J.K. Rowling has completed her transformation into official poster child of TERFs, or “trans-exclusionary radical feminists.” The term has become a catch-all phrase for a narrow-minded concept of gender, touted by certain old-school feminists, such as Germaine Greer and now Rowling, that would rather preach “inherent biological differences in the sexes” than recognize someone’s humanity. The “Harry Potter” author has made her transphobic views known for years both in tweets and interviews, and recently penned a 4,000-word essay to her personal website expanding on her position. She published the essay following Daniel Radcliffe’s statement, posted to The Trevor Project website, which declared very plainly that “trans women are women” and denounced the author’s views.
Though they are no doubt exhausted and pained by yet another transphobic attack on their right to exist, prominent trans talent in Hollywood spoke out against Rowling’s statements. The most powerful of which may be Jen Richards, the Emmy-nominated writer of “Her Story” and star of HBO’s “Mrs. Fletcher.”
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“The garden variety anti-trans bigotry that J.K. Rowling is spouting, and no matter how it’s disguised as feminism, biology, or common sense, it is plain old bigotry, is, quite frankly, boring. If she weren’t a famous and beloved author, it would just be more of the same from yet another wealthy white woman whose propensity for presenting entitlement as oppression make her a world class ‘Karen,'” Richards wrote, in a statement she provided to IndieWire before posting on Twitter.
Richards then astutely pointed out the poor timing of Rowling’s statement when the whole world is focused on the sweeping Black Lives Matter protests.
“No, what’s more disturbing to me is the choice to speak out against trans people at the very moment that the Black Lives Matter movement has taken the global centerstage,” she wrote. “The fear, ignorance, and callous cruelty underneath JK Rowling’s words are the very same factors that lead to the murder and systemic destruction of black trans lives. There’s a saying, ‘Scratch a TERF, find a racist,’ born out again and again by the ease with which people argue against the freedom and dignity of one group tend to feel the same about others.”
“I think she’s speaking from this place of just sheer stupidity,” “Pose” star Indya Moore told Variety. “I mean, it’s just so dumb. She’s not even understanding how much death and violence are behind all of those opinions that she’s sharing on social media right now. Like she’s contributing to so much violence through her airing out her thoughts and ideas and opinions. She’s contributing to a stigma that is continuing to take our lives today.”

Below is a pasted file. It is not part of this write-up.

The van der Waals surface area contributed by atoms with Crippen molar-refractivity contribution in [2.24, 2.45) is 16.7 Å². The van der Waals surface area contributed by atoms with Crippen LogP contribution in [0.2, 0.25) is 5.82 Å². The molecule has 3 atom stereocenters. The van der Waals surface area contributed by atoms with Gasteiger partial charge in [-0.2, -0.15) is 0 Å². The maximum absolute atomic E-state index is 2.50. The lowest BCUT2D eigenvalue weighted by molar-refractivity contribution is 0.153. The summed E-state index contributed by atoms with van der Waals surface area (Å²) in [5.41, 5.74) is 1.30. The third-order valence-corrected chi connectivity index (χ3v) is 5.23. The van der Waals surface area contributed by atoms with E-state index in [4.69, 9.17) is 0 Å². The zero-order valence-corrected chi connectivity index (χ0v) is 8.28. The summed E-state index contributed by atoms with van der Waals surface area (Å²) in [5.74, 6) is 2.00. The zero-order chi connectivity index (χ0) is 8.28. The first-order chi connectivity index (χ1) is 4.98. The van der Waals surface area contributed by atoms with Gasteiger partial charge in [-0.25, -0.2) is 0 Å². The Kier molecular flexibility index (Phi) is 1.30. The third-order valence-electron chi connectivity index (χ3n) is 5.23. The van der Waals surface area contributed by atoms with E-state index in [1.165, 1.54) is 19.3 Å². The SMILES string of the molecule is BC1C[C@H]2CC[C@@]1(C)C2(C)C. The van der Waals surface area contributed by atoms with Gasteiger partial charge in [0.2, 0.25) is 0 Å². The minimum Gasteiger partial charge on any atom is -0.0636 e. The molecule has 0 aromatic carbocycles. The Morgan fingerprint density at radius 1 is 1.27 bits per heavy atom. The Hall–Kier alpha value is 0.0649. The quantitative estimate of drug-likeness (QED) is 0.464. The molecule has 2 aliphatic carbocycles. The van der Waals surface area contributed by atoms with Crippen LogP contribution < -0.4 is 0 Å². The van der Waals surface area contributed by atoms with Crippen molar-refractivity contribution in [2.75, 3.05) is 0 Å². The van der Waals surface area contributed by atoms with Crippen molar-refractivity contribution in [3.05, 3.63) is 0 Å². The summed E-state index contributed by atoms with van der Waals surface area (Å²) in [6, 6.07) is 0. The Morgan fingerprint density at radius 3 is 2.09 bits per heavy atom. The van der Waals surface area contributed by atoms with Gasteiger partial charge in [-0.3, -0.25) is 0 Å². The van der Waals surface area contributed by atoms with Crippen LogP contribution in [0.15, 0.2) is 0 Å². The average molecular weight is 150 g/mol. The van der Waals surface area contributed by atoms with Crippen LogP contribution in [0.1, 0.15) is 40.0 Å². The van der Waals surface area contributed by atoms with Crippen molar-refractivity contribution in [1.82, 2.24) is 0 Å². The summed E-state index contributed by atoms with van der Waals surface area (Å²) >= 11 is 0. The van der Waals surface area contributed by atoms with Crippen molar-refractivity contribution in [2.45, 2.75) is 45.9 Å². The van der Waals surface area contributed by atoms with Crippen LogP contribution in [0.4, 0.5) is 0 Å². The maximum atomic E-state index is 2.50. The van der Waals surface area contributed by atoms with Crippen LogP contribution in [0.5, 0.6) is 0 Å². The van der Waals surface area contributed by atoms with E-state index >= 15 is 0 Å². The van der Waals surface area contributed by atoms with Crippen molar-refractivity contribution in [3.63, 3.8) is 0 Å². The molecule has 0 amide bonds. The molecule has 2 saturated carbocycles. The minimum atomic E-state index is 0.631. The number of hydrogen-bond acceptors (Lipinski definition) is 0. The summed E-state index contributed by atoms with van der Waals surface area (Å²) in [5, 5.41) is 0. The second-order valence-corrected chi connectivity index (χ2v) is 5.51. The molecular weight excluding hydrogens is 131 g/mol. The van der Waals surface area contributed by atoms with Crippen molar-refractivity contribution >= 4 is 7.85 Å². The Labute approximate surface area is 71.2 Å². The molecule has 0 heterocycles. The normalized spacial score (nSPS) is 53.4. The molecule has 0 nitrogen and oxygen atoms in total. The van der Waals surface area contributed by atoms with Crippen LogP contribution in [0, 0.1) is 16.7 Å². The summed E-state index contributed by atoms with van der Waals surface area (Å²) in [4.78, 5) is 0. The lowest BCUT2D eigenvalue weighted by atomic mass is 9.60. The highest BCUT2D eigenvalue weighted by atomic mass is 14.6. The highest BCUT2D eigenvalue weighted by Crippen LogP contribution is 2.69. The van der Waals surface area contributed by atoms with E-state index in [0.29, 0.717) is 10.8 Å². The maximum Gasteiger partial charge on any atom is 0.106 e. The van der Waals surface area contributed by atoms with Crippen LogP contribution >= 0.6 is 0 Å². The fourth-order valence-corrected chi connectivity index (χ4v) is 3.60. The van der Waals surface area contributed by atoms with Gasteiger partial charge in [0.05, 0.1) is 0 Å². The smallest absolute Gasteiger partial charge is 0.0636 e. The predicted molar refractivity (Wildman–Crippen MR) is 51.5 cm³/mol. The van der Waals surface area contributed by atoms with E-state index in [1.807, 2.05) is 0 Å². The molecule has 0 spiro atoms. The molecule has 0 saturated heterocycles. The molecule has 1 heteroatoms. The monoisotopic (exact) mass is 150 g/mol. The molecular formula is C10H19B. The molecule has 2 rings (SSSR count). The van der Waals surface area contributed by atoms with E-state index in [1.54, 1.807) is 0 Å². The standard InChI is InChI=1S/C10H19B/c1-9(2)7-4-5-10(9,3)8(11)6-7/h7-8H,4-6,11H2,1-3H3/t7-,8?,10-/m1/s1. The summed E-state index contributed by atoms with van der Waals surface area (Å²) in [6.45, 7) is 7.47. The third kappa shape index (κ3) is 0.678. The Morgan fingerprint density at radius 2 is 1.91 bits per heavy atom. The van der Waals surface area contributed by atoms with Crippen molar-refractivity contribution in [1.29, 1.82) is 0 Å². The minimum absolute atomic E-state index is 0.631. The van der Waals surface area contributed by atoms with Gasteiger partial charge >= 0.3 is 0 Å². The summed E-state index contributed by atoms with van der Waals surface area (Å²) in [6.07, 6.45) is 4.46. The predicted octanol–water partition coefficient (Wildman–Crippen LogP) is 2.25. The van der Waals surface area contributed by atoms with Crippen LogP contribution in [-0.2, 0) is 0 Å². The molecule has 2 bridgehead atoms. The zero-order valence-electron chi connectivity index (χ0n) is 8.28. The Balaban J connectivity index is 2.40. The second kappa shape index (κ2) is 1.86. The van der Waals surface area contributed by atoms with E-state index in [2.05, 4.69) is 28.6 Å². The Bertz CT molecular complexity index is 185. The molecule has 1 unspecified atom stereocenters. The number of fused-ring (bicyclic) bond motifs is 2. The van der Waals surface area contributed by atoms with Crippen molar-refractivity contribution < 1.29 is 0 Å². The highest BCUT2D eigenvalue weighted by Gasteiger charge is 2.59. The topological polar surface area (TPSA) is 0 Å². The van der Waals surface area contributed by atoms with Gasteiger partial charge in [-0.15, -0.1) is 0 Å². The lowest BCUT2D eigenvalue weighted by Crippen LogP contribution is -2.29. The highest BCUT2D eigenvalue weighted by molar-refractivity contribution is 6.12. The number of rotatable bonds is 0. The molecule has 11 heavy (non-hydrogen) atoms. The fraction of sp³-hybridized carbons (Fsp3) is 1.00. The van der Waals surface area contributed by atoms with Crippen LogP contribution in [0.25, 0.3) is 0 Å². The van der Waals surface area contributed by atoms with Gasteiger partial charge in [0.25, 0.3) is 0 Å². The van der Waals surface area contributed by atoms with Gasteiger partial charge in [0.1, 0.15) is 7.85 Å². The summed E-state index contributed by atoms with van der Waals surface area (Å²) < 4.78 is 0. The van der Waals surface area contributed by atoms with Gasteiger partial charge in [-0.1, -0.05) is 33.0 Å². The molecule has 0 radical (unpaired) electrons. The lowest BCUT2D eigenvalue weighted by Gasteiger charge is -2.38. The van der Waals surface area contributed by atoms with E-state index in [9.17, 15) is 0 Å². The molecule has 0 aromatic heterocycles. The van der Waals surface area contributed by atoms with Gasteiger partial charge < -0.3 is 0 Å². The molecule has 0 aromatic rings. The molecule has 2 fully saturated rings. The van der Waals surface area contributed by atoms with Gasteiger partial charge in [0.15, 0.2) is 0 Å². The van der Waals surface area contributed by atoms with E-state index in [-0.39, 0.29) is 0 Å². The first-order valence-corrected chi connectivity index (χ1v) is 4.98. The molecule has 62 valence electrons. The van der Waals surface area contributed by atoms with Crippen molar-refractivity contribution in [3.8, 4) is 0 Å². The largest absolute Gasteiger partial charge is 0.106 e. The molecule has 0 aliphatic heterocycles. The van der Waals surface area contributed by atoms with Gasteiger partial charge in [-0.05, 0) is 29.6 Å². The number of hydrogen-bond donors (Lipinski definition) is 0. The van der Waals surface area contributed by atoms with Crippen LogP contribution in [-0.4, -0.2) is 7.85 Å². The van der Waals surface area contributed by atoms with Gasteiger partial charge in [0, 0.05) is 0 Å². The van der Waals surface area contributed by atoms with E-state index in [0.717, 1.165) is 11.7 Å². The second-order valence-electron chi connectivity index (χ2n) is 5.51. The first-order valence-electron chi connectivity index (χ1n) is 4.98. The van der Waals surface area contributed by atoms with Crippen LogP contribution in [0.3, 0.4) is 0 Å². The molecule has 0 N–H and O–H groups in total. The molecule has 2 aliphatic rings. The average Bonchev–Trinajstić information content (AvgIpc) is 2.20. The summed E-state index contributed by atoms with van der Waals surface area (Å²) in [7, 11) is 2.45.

“Words cannot describe how much I resent a billionaire cis-hetero author choosing not only #Pride month, but historic world-wide #BlackLivesMatter protests, to go on a TERF-centered anti-#trans children rant,” tweeted author Julia Serano (“We’ve Been Around”), while linking to countless essays she’s published debunking the “trans women are not women” arguments.
In addition to the protests around police murders of unarmed black people like George Floyd, Breonna Taylor, and too many others, the LGBTQ community is also mourning the murders of trans brothers and sisters Nina Pop and Tony McDade. Amidst the Minneapolis protests, a black trans woman named Iyanna Dior was beaten by a group of men.
“I just gave up because all I saw was us not having hope. What are we going to do? We’re going to die and people are just going to walk all over us and say, ‘Oh, well, they deserve it because of who they are,’” said Dominique Jackson, who plays Elektra on “Pose.”
“It seems J.K. is good at only one thing: writing fantasy. Her misinformed and dangerous missive about transgender people flies in the face of medical and psychological experts and devalues trans people accounts of their own lives. She is sowing divisiveness in a time when real leaders are driving toward unity,” read a GLAAD statement in response to Rowling’s “continued anti-trans rhetoric.”
“It’s really important to distance yourself away from anybody like that. They’re clearly stuck in a generational gap of an understanding of something, ” said MJ Rodriguez, who plays Blanca on “Pose.” “We’re in a different time and era.”
Richards concluded by relating to Rowling on her level, acknowledging all white women’s complicity in white supremacy:
“As a white woman, I understand J.K. Rowling. There is no TERF argument that I didn’t leverage against myself in the painful process of coming out and transitioning. But all white women have a choice right now: aggressively defend a narrow, exclusionary concept of womanhood that is fundamentally and irrevocably racist, or commit wholly to dismantling white supremacy. J.K. Rowling, like many white women, has chosen the former. It’s up to other white women, like myself, to use this moment to increate our commitment to the latter.”
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